32 Client / Server Technology Central Processing – “Main Frame” Model Decentralized Processing – Processing split by location or function; all the data must come together Client / Server Technology – the Postal Service Model

33 Standards Again There is one standard for the Internet (Infrastructure) – TCP/IP Each of the functions that we do on the Internet has its own standard – X400, X500 –File Transfer: ftp –World Wide Web: url, http, html

34 More Key Players II Raymond Samuel Tomlinson (born 1941, Amsterdam, New York) is a programmer who implemented an system in 1971 on the ARPANET. had been previously sent on other networks such as AUTODIN and PLATO. It was the first system able to send mail between users on different hosts connected to the ARPAnet. (Previously, mail could be sent only to others who used the same computer.) To achieve this, he used sign to separate the user from their machine, which has been used in addresses ever since. -- en.wikipedia.org/wiki/Ray_Tomlinson Amsterdam, New Yorkprogrammer AUTODIN sign en.wikipedia.org/wiki/Ray_Tomlinson

35 More Key Players III Ward Christensen, born in West Bend, Wisconsin, U.S., is the founder of the CBBS bulletin board, the first bulletin board system (BBS) ever brought online. He started development during a blizzard in Chicago, Illinois, and officially established CBBS four weeks later, on February 16, Christensen was noted for building software tools for his needs. He wrote a cassette-based operating system before floppies and hard disks were common. When he lost track of the source code for some programs he wrote ReSource, an iterative disassembler for the Intel 8080, to help him regenerate the source code. When he needed to send files to Randy Suess he wrote XMODEM -- en.wikipedia.org/wiki/Ward_ChristensenWest BendWisconsinCBBSbulletin board systemChicagoIllinoissoftwareoperating systemfloppieshard diskssource codeprogramsdisassemblerIntel 8080source code XMODEMen.wikipedia.org/wiki/Ward_Christensen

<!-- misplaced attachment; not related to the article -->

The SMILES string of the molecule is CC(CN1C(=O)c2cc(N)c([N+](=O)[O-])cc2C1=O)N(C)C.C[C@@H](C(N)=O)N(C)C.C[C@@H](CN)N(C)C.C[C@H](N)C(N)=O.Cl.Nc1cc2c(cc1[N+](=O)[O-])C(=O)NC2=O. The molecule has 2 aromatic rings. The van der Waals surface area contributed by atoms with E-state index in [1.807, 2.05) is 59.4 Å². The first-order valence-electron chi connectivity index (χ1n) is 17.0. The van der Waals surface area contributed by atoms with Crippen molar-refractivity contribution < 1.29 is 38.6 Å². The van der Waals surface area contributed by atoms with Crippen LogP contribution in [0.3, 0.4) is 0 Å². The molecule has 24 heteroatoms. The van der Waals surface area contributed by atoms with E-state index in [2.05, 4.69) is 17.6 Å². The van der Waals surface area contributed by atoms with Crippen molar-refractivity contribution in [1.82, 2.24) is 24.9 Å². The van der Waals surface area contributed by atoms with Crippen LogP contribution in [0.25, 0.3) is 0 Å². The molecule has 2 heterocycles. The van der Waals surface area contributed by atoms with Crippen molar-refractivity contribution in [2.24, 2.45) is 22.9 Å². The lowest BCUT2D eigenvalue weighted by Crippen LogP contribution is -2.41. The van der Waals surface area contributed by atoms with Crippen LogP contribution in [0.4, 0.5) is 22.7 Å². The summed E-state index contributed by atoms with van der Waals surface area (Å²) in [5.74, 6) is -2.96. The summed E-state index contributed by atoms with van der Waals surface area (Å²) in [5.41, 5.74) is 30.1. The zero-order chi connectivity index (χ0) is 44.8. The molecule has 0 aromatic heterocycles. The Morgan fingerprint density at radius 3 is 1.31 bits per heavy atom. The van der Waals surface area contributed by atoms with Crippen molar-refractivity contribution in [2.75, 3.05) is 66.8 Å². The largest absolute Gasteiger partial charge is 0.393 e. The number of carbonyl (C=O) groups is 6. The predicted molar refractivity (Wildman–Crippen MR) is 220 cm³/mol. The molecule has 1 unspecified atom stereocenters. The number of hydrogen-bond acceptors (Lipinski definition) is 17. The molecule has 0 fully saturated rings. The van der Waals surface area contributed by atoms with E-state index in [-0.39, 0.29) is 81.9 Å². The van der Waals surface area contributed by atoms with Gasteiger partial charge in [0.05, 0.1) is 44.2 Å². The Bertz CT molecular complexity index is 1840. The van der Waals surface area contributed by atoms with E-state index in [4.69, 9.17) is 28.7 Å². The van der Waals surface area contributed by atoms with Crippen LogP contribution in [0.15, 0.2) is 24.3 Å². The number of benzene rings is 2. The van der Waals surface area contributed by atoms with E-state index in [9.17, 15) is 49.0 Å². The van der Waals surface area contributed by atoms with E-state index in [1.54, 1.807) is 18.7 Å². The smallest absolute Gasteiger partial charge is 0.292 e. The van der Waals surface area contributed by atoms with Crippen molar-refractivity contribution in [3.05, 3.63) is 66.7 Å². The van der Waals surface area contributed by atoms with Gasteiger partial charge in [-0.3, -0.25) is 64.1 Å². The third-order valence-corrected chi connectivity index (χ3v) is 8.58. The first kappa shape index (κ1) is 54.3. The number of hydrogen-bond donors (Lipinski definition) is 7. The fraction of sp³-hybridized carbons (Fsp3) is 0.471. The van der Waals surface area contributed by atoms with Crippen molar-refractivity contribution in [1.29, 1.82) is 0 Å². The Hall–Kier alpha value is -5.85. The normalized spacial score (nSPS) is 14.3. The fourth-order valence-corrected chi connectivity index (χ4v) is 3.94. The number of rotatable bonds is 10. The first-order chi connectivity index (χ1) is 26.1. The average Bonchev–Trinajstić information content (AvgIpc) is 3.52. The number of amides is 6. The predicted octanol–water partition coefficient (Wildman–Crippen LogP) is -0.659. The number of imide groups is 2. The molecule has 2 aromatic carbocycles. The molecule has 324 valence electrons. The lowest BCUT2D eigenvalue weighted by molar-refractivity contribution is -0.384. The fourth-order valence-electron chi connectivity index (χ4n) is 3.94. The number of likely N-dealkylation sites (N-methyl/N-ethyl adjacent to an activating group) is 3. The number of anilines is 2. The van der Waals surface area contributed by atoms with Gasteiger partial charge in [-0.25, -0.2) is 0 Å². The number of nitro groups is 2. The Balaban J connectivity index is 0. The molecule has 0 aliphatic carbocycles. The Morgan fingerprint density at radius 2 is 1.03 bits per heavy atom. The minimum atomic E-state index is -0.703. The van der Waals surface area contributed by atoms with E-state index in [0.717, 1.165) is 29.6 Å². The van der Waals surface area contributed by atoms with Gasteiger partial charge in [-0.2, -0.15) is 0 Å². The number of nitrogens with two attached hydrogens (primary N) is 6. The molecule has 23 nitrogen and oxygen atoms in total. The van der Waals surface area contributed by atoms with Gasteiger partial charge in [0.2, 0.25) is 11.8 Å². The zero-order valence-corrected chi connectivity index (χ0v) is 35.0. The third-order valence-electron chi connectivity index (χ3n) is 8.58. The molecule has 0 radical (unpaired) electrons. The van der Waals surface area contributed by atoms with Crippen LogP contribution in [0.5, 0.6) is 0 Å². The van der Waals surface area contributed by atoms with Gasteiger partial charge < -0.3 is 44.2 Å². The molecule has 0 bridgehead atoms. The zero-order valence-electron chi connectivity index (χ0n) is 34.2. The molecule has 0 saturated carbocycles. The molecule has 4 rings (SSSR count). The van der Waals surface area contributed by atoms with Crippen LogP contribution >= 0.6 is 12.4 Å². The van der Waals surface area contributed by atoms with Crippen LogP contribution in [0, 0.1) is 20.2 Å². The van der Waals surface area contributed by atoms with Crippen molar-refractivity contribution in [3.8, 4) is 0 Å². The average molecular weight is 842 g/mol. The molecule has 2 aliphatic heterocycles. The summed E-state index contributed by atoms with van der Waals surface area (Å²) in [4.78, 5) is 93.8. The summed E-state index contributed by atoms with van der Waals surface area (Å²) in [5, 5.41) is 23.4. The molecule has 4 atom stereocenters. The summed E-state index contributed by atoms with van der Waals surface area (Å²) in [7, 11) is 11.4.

36 Ted Nelson I Theodor Holm Nelson (born June 17, 1937) is an American sociologist, philosopher, and pioneer of information technology. He coined the terms "hypertext" and "hypermedia" in 1963 and published it in He also is credited with first use of the words transclusion, virtuality, intertwingularity and teledildonics. The main thrust of his work has been to make computers easily accessible to ordinary people. -- en.wikipedia.org/wiki/Theodor_Holm_NelsonAmericansociologistphilosopher pioneerinformation technologyhypertexthypermediatransclusionvirtuality intertwingularityteledildonics en.wikipedia.org/wiki/Theodor_Holm_Nelson

37 Ted Nelson II Nelson’s motto – “A user interface should be so simple that a beginner in an emergency can understand it within ten seconds.” Nelson’s 4 Maxims -- “most people are fools, most authority is malignant, God does not exist, and everything is wrong” Nelson founded Project Xanadu in 1960 with the goal of creating a computer network with a simple user interface. The effort is documented in his 1974 book Computer Lib / Dream Machines and the 1981 Literary Machines. Much of his adult life has been devoted to working on Xanadu and advocating it.Project Xanadu Computer Lib / Dream MachinesLiterary Machines

38 HyperText Hypertext is “deep” rather than linear and supports Bush’s vision of associative thinking as specified in “As We May Think” Hypertext is text displayed on a computer or other electronic device with references (hyperlinks) to other text that the reader can immediately access, usually by a mouse click or keypress sequence. Apart from running text, hypertext may contain tables, images and other presentational devices. Hypertext is the underlying concept defining the structure of the World Wide Web, making it an easy-to-use and flexible format to share information over the Internet.-- en.wikipedia.org/wiki/HypertextcomputerhyperlinksWorld Wide Web Interneten.wikipedia.org/wiki/Hypertext

39 Early HyperText Systems I NLS or the "oN-Line System", was a revolutionary computer collaboration system designed by Douglas Engelbart and implemented by researchers at the Augmentation Research Center (ARC) at the Stanford Research Institute (SRI) during the 1960s. -en.wikipedia.org/wiki/NLS_%28computer_system%29computer collaboration systemDouglas EngelbartAugmentation Research CenterStanford Research Instituteen.wikipedia.org/wiki/NLS_%28computer_system%29 The Mother of All Demos is a name given retrospectively to Douglas Engelbart's December 9, 1968, demonstration of experimental computer technologies that are now commonplace. The live demonstration featured the introduction of the computer mouse, video conferencing, teleconferencing, , hypertext, word processing, hypermedia, object addressing and dynamic file linking, bootstrapping, and a collaborative real-time editor -- en.wikipedia.org/wiki/The_Mother_of_All_Demos Douglas Engelbart'scomputer mousevideo conferencingteleconferencing hypertext word processinghypermediaobject addressingdynamic file linkingbootstrappingcollaborative real-time editor en.wikipedia.org/wiki/The_Mother_of_All_Demos